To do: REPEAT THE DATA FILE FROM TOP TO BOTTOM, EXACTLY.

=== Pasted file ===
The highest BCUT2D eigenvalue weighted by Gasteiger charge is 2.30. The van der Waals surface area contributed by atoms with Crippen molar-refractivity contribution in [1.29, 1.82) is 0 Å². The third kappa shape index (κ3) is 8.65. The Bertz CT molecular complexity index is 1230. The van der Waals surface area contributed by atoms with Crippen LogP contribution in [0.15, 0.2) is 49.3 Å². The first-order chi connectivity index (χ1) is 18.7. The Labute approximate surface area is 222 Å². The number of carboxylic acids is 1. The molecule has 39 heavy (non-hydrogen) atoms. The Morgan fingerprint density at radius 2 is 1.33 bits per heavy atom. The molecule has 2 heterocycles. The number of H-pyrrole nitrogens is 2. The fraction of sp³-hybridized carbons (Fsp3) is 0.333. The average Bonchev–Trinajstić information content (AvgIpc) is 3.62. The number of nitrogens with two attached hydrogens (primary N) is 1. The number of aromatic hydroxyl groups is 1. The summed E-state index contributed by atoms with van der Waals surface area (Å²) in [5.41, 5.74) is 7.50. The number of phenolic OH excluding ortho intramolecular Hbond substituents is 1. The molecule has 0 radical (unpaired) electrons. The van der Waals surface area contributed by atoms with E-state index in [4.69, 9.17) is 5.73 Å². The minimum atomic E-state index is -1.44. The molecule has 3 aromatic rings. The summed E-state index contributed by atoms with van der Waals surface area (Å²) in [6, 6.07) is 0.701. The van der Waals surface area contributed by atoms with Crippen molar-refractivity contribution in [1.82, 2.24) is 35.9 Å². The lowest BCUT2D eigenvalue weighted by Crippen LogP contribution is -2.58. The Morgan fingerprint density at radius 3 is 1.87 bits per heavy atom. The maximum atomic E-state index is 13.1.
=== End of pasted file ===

The highest BCUT2D eigenvalue weighted by Gasteiger charge is 2.30. The van der Waals surface area contributed by atoms with Crippen molar-refractivity contribution in [1.29, 1.82) is 0 Å². The third kappa shape index (κ3) is 8.65. The Bertz CT molecular complexity index is 1230. The van der Waals surface area contributed by atoms with Crippen LogP contribution in [0.15, 0.2) is 49.3 Å². The first-order chi connectivity index (χ1) is 18.7. The Labute approximate surface area is 222 Å². The number of carboxylic acids is 1. The molecule has 39 heavy (non-hydrogen) atoms. The Morgan fingerprint density at radius 2 is 1.33 bits per heavy atom. The molecule has 2 heterocycles. The number of H-pyrrole nitrogens is 2. The fraction of sp³-hybridized carbons (Fsp3) is 0.333. The average Bonchev–Trinajstić information content (AvgIpc) is 3.62. The number of nitrogens with two attached hydrogens (primary N) is 1. The number of aromatic hydroxyl groups is 1. The summed E-state index contributed by atoms with van der Waals surface area (Å²) in [5.41, 5.74) is 7.50. The number of phenolic OH excluding ortho intramolecular Hbond substituents is 1. The molecule has 0 radical (unpaired) electrons. The van der Waals surface area contributed by atoms with E-state index in [4.69, 9.17) is 5.73 Å². The minimum atomic E-state index is -1.44. The molecule has 3 aromatic rings. The summed E-state index contributed by atoms with van der Waals surface area (Å²) in [6, 6.07) is 0.701. The van der Waals surface area contributed by atoms with Crippen molar-refractivity contribution in [1.82, 2.24) is 35.9 Å². The lowest BCUT2D eigenvalue weighted by Crippen LogP contribution is -2.58. The Morgan fingerprint density at radius 3 is 1.87 bits per heavy atom. The maximum atomic E-state index is 13.1.